If anyone knows “ambitious,” it’s Dessner. Both he and his twin brother, Bryce Dessner, who also plays guitar, have kept their resumes prolific with an assortment of outfits, collaborations, projects, and benefits. They’re co-founders of Brassland Records, curators of the annual Crossing Brooklyn Ferry festival, and have performed alongside several world renowned orchestras, including the Copenhagen Philharmonic, the Amsterdam Sinfonietta, and the American Composers Orchestra.

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    In 2009, the two spearheaded the Dark Was the Night benefit compilation, which has since raised millions of dollars toward AIDS charities. They’ve also supported artists onstage such as David Byrne, Arcade Fire, Feist, Grizzly Bear, Justin Vernon, and My Brightest Diamond. More recently, however, Aaron has become a popular producer, manning critically acclaimed albums for Sharon Van Etten (2012’s Tramp) and Local Natives (this year’s Hummingbird).

    “It was casual,” Dessner continues without batting an eye, “It was basically an excuse to drink beer with Matt, Scott, and Bryan [Devendorf] after work. We had a friend who had an 8-track, and I would just pick up a guitar and play a few chords. Matt would record and just sing over it. And then Bryan would drum to it, and we would make that a song.” He pauses, then adds: “It wasn’t like we got to New York and said here’s the master plan. It’s happened over a long period of time.”

    This was The National’s humble beginning: just a spark. Throughout my discussions, each member notes that their first two records — 2001’s The National and 2003’s Sad Songs for Dirty Lovers — were more or less an experimental phase for the outfit.

    As Devendorf, 40, tells me on the phone weeks beforehand: “We just spent a lot of time working, recording, and touring just because it was something that was fun to do. Touring actually became a gentlemen’s vacation club — let’s go somewhere and get paid — where we booked everything out to some degree of successes and failures.” He insists that once The National were invited overseas, specifically in France, it changed everyone’s outlooks on what this band could be.

    They still had miles to go. Long before “Mr. November” stormed concert halls and festivals, critics slotted 2007’s Boxer on their year-end lists, and President Obama adopted “Fake Empire” for his 2008 Vote for a Change campaign, The National played their anthems to no one, hardly living up to their moniker.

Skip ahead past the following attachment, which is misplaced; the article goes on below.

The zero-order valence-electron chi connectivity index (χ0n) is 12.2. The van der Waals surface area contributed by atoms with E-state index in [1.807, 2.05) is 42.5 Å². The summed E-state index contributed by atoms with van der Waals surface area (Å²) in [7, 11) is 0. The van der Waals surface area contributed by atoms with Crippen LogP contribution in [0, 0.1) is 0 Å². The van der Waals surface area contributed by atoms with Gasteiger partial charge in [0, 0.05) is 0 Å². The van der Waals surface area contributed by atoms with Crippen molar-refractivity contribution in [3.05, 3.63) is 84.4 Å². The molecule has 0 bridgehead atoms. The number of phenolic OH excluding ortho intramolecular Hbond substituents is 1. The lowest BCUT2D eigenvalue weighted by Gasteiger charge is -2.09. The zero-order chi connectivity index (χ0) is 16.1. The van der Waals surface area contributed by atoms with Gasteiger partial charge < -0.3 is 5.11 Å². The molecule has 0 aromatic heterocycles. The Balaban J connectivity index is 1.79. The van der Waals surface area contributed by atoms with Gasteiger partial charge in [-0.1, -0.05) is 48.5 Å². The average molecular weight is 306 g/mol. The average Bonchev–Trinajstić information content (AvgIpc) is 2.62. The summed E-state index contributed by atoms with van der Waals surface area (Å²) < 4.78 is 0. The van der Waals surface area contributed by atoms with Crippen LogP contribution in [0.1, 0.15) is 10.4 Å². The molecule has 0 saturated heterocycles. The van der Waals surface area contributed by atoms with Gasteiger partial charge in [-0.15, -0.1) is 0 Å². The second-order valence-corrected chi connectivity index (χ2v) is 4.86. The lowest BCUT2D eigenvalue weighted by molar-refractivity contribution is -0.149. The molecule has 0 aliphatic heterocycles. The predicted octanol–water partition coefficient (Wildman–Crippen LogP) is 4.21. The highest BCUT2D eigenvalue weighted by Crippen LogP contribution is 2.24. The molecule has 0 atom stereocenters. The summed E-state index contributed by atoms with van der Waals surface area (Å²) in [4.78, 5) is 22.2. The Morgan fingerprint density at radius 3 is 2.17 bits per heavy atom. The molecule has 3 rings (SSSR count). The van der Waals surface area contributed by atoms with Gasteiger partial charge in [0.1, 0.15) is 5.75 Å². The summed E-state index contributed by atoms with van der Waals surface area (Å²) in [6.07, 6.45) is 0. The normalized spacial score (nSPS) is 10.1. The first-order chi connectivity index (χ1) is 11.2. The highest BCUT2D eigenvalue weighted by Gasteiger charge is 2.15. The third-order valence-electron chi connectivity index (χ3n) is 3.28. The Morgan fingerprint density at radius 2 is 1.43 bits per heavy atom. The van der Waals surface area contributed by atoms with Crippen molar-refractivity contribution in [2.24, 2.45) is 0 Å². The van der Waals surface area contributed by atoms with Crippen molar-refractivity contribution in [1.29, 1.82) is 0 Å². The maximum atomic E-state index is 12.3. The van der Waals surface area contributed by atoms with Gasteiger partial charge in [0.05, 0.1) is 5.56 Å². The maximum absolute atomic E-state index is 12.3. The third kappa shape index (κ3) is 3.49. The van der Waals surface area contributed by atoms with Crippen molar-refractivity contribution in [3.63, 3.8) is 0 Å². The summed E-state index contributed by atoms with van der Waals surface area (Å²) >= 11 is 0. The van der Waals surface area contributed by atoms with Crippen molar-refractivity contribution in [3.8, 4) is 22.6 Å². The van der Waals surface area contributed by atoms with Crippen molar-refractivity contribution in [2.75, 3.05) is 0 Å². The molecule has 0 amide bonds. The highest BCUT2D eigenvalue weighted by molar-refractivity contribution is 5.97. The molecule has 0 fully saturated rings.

“One time we got paid not to play in Orange County — literally no one came,” Berninger says earlier in our ride together. “There was not a single person there, drinking or doing anything. The bartender said, ‘I’ll still pay you, and we can all go home early.'” He shakes his head, smiling, lost in thought before adding: “We did a show in Akron where the only person there was Patrick Carney from The Black Keys; we were both very unknown bands at the time. He stood about three feet in front of me the whole show.”

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    It was a different age: a time when the digital tastemakers hadn’t yet found the spotlight, as they would in the mid-to-late aughts. “We were never a band that basically ‘arrived’ as many do today,” says Devendorf. “Some bands come seemingly out of nowhere with a ‘hot single’ on the Internet, which is something that we didn’t do, nor did we have the technology to do so.”

    A decade later, Berninger now considers these times the growing pains of being in a rock band, a job he considers “more humiliating in some ways than it’s glorifying,” concluding: “I’ve always felt performing to be cathartic, like swimming in freezing ice water can make you feel alive, but it’s also a large dose of feeling uncomfortable and feeling like a fool and feeling silly.”

    As the afternoon ages, the sun wrenches through the clouds, and with it more heat. It’s still bumpy on the FDR, and Dessner’s head bobbles as the abandoned Domino Sugar Factory can be seen across the East River. We don’t talk much about the earlier records, but Dessner points to their 2004 Cherry Tree EP as the moment where “the alchemy of The National really started to appear.” He adds, “We made a rule around then that we wouldn’t write a song to something that we weren’t really confident about musically.”

    This is why they’re still around.